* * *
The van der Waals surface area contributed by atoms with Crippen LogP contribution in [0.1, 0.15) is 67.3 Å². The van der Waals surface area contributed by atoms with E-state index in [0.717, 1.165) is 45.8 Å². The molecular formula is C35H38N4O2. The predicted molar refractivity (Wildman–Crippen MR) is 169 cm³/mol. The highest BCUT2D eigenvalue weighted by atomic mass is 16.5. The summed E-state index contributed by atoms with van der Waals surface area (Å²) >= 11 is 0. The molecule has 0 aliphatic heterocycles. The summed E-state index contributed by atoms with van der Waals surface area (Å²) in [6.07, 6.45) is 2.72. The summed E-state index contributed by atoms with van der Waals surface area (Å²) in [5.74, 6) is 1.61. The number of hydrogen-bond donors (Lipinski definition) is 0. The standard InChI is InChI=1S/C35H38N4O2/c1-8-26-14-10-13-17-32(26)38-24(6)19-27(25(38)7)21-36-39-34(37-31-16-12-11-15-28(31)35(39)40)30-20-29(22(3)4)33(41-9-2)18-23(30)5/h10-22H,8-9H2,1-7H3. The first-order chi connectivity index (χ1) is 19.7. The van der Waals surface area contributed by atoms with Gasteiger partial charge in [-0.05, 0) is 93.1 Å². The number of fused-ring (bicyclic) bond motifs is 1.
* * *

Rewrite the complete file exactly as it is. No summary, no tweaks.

The van der Waals surface area contributed by atoms with Crippen LogP contribution in [0.1, 0.15) is 67.3 Å². The van der Waals surface area contributed by atoms with E-state index in [0.717, 1.165) is 45.8 Å². The molecular formula is C35H38N4O2. The predicted molar refractivity (Wildman–Crippen MR) is 169 cm³/mol. The highest BCUT2D eigenvalue weighted by atomic mass is 16.5. The summed E-state index contributed by atoms with van der Waals surface area (Å²) >= 11 is 0. The molecule has 0 aliphatic heterocycles. The summed E-state index contributed by atoms with van der Waals surface area (Å²) in [6.07, 6.45) is 2.72. The summed E-state index contributed by atoms with van der Waals surface area (Å²) in [5.74, 6) is 1.61. The number of hydrogen-bond donors (Lipinski definition) is 0. The standard InChI is InChI=1S/C35H38N4O2/c1-8-26-14-10-13-17-32(26)38-24(6)19-27(25(38)7)21-36-39-34(37-31-16-12-11-15-28(31)35(39)40)30-20-29(22(3)4)33(41-9-2)18-23(30)5/h10-22H,8-9H2,1-7H3. The first-order chi connectivity index (χ1) is 19.7. The van der Waals surface area contributed by atoms with Gasteiger partial charge in [-0.05, 0) is 93.1 Å². The number of fused-ring (bicyclic) bond motifs is 1.